A DAY IN THE LIFE OF A GAME RANGER by Chad Cocking

A WEEK OF SO MUCH CUTENESS - 2 November 2018

And just like that, it's November! Where exactly did this year go? However, when the weeks that are ticked off are as special as the one that just passed at Tanda Tula Safari Camp, we cannot really have any complaints.

There is no doubt about what the highlight of the past week was. It could be none other than our first viewing of Marula female leopard’s new cubs! We had suspected that she had given birth based on her absence rather than any sign of newborns, but once she moved the cubs into a potentially viewable location, I knew we had a chance to see them. What I did not expect was to see Marula casually walk up to the suspected den site, climb inside and re-emerge with one of her tiny bundles of cuteness in the tender clutches of her jaws! You can read the full story behind this sighting HERE. That sighting pretty much marked our only record of her this week, but in fairness, it was actually a slightly tough week for leopards. Despite this, Nthombi female and her cub made a welcome return to the concession towards the end of the week, she was also seen on the prowl a couple of times in the north. Thumbela female was also seen on two occasions in the east, once in the company of her daughter. Many hours were actually spent searching for her without luck. The Rothsay male leopard was found late one afternoon not too far from the camp, and although he didn’t pose for us, it was encouraging to see that he merely strolled away when we found him, rather than his usual antics of sprinting off! 

The cuteness for the week continued with the Zebenine pride and their cubs. Once again, we can happily report that both cubs are doing very well and growing by the week. We started the week off with the Mbiri males spending time with the pride, but then after a few days of absence, the males and females returned to the area in isolation. The patience that the Mbiri males continue to show towards their cubs is quite impressive, but I am sure that as they (and their teeth) grow, the males’ tolerance levels towards all the biting and nipping will begin to wane. For now though, they remain a treat to see together. As the Mbiri males pushed back south-east to briefly rejoin the Mayambula Pride, their absence gives eight members of the River Pride a window to make a brief return. After only one day, they moved off to the west.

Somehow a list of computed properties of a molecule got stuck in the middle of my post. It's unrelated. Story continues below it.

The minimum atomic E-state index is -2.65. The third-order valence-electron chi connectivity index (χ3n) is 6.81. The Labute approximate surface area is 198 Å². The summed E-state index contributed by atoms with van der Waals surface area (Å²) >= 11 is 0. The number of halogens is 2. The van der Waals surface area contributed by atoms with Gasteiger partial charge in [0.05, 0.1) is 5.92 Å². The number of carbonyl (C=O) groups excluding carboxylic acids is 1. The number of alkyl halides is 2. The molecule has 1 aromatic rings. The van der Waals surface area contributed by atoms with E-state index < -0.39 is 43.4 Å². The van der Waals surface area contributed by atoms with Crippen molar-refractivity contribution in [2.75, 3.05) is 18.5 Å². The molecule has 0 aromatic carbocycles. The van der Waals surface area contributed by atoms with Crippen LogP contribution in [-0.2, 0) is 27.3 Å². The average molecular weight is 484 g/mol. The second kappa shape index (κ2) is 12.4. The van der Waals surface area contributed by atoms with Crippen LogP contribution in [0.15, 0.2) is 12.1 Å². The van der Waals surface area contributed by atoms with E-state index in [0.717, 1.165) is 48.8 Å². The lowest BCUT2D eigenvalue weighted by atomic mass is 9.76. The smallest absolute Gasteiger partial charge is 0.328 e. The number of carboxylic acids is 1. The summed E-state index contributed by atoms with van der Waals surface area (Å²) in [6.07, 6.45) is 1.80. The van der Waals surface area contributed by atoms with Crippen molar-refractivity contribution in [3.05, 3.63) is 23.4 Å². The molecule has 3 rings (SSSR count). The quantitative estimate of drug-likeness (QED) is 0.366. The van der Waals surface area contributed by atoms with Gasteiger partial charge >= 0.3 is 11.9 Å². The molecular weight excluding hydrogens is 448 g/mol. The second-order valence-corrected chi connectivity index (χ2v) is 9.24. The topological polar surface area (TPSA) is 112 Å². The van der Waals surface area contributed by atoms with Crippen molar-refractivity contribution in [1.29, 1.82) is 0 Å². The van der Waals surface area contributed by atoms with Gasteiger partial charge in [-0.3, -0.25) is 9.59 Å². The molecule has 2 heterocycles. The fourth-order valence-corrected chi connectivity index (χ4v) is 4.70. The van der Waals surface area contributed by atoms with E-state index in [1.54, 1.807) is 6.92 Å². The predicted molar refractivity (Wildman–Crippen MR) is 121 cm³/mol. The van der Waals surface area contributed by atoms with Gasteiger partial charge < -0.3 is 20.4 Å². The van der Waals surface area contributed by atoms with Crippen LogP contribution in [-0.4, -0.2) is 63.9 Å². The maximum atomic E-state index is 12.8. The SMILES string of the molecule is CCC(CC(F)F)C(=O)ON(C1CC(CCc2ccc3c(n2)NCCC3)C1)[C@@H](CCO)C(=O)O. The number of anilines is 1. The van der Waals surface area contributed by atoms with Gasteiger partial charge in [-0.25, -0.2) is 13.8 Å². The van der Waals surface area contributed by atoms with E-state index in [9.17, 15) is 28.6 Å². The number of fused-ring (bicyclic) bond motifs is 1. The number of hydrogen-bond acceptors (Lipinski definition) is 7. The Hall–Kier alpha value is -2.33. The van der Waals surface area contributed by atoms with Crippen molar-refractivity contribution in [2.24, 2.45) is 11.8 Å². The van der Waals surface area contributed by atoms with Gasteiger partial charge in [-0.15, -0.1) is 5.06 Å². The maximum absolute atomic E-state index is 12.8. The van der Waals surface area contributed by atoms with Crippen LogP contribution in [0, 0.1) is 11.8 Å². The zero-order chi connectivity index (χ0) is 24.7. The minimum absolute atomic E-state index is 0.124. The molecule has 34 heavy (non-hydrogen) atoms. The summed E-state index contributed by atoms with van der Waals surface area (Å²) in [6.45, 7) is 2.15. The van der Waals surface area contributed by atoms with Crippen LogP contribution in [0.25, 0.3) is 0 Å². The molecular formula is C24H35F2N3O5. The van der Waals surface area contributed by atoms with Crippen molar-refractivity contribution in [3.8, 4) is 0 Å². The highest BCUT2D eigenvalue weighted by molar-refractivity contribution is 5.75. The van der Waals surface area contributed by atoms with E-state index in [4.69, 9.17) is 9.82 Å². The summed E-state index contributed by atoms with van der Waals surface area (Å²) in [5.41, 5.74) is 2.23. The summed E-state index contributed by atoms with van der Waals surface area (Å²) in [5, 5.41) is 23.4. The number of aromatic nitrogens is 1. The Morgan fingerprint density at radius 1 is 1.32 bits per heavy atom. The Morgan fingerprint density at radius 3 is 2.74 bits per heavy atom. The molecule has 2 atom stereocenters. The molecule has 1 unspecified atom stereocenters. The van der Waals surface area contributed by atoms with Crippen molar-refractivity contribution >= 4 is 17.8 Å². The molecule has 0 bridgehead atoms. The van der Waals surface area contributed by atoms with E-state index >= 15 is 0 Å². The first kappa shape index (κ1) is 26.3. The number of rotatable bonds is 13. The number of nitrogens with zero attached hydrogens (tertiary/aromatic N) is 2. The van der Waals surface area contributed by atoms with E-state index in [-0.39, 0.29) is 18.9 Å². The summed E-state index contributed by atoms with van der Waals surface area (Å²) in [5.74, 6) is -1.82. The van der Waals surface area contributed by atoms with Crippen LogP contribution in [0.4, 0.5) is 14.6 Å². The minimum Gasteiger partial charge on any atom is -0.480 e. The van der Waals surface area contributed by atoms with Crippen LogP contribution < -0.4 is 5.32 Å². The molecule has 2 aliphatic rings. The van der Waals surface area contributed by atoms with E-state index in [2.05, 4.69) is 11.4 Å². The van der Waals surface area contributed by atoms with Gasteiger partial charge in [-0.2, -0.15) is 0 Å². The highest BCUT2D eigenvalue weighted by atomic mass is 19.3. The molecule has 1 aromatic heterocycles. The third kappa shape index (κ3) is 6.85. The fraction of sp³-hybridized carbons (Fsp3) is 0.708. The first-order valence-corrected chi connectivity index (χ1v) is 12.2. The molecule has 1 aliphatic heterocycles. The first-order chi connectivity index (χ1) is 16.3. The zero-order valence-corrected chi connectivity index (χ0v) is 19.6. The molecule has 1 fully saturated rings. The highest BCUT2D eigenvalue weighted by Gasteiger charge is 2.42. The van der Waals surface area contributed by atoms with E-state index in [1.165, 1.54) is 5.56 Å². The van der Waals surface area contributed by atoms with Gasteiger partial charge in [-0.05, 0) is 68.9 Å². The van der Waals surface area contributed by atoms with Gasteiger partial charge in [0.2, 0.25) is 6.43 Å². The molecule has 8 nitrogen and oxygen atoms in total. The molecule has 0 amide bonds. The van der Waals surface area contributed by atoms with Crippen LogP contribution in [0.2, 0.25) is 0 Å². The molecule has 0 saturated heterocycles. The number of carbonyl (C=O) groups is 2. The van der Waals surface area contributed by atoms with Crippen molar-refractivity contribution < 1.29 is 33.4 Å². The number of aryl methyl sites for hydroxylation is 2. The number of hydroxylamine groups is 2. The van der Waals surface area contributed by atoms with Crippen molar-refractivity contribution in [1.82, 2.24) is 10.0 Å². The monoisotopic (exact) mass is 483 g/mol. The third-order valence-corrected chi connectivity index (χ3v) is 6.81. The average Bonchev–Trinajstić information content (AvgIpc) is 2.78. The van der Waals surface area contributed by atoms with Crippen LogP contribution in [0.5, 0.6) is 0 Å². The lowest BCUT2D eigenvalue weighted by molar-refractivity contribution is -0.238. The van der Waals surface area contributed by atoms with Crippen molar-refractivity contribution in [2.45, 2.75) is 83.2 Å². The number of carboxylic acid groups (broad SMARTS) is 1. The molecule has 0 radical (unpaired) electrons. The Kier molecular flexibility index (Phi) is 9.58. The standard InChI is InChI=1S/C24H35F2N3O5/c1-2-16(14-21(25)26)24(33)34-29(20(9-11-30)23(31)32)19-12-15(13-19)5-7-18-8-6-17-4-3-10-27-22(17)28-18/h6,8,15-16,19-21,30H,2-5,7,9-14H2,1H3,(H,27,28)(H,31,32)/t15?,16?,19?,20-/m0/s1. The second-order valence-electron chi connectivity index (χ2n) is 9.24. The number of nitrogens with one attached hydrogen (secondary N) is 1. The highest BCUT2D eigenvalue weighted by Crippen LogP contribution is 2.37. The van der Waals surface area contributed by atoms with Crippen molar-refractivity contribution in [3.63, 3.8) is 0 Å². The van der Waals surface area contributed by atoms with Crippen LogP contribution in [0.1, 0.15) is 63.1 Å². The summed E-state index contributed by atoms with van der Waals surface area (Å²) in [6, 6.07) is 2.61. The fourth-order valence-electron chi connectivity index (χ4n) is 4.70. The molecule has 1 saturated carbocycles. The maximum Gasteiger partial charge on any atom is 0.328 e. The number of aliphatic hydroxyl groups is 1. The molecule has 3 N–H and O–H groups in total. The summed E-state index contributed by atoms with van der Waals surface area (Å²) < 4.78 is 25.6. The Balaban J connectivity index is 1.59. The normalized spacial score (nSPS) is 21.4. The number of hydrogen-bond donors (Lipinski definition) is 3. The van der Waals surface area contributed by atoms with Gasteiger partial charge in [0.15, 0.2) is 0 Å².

This week also saw one of the large packs of twenty-plus African wild dogs spending three days within our concession, allowing for some incredibly special viewing. I caught them on the hunt one afternoon - my guests and I were treated to a sighting of the pack with a freshly caught impala ewe. Due to these ewes being in the advanced stages of their pregnancies, they are slower and easier targets for predators such as wild dogs and hyenas, and are preyed upon more often at this time of the year. It will only be a couple more weeks before we get to see our first new born baby impalas. 

Away from the predators, we had some excellent rhino viewing again this week – including some wonderful sightings of the month-old rhino calf – across the concession. There has been a wounded dominant male rhino in the area, but he seems to be recovering well, and after whatever fight led to his injuries, has seemingly remained in his territory. The elephant herds returned to previous viewing standards after a brief absence and as the week progressed, numerous herds moved into the central regions of the Timbavati around Tanda Tula Safari Camp and were once more, a sight to enjoy on each drive. The same cannot be said for buffalos. Other than a few groups of buffalo bulls and one breeding herd in the far west, there was a noticeable absence of the large herds. Perhaps better rain fell in other parts of the Greater Kruger that has temporarily drawn them away. 

As the summer draws on, the chances of good rains increase. This week sadly saw no more than a sprinkling of rainfall. Despite this, there are some signs of the onset of summer to the south of the camp where the Sjambok pods (Cassia abbreviata), along with some of the bigger Marula trees (Sclerocarya birrea), are flushing green. The change might be slow now, but as soon as those first proper thunderstorm arrive, the dry landscape of the winter months will be a thing of the past, and hopefully, that change is not too far off!

Until next time! 

By courtesy of the Tanda Tula Safari Camphttp://www.tandatula.com/blog/

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